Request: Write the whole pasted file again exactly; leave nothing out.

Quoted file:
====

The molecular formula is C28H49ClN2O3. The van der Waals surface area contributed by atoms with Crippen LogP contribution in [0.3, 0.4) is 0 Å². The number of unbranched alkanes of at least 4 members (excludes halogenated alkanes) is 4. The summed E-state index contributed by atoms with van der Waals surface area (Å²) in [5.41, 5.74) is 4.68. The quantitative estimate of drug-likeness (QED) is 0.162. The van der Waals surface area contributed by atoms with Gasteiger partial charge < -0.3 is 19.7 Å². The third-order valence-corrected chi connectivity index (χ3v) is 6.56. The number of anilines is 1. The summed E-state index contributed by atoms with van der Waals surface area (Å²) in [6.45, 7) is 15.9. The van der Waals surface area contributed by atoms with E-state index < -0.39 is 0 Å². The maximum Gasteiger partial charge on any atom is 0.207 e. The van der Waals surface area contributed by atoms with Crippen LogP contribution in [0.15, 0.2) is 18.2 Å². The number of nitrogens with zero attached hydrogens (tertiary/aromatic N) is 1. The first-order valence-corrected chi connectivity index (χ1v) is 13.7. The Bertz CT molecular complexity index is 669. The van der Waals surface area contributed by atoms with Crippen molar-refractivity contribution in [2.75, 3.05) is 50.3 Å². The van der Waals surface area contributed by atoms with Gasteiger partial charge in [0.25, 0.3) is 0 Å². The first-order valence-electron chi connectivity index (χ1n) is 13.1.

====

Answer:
The molecular formula is C28H49ClN2O3. The van der Waals surface area contributed by atoms with Crippen LogP contribution in [0.3, 0.4) is 0 Å². The number of unbranched alkanes of at least 4 members (excludes halogenated alkanes) is 4. The summed E-state index contributed by atoms with van der Waals surface area (Å²) in [5.41, 5.74) is 4.68. The quantitative estimate of drug-likeness (QED) is 0.162. The van der Waals surface area contributed by atoms with Gasteiger partial charge < -0.3 is 19.7 Å². The third-order valence-corrected chi connectivity index (χ3v) is 6.56. The number of anilines is 1. The summed E-state index contributed by atoms with van der Waals surface area (Å²) in [6.45, 7) is 15.9. The van der Waals surface area contributed by atoms with E-state index < -0.39 is 0 Å². The maximum Gasteiger partial charge on any atom is 0.207 e. The van der Waals surface area contributed by atoms with Crippen LogP contribution in [0.15, 0.2) is 18.2 Å². The number of nitrogens with zero attached hydrogens (tertiary/aromatic N) is 1. The first-order valence-corrected chi connectivity index (χ1v) is 13.7. The Bertz CT molecular complexity index is 669. The van der Waals surface area contributed by atoms with Crippen molar-refractivity contribution in [2.75, 3.05) is 50.3 Å². The van der Waals surface area contributed by atoms with Gasteiger partial charge in [0.25, 0.3) is 0 Å². The first-order valence-electron chi connectivity index (χ1n) is 13.1.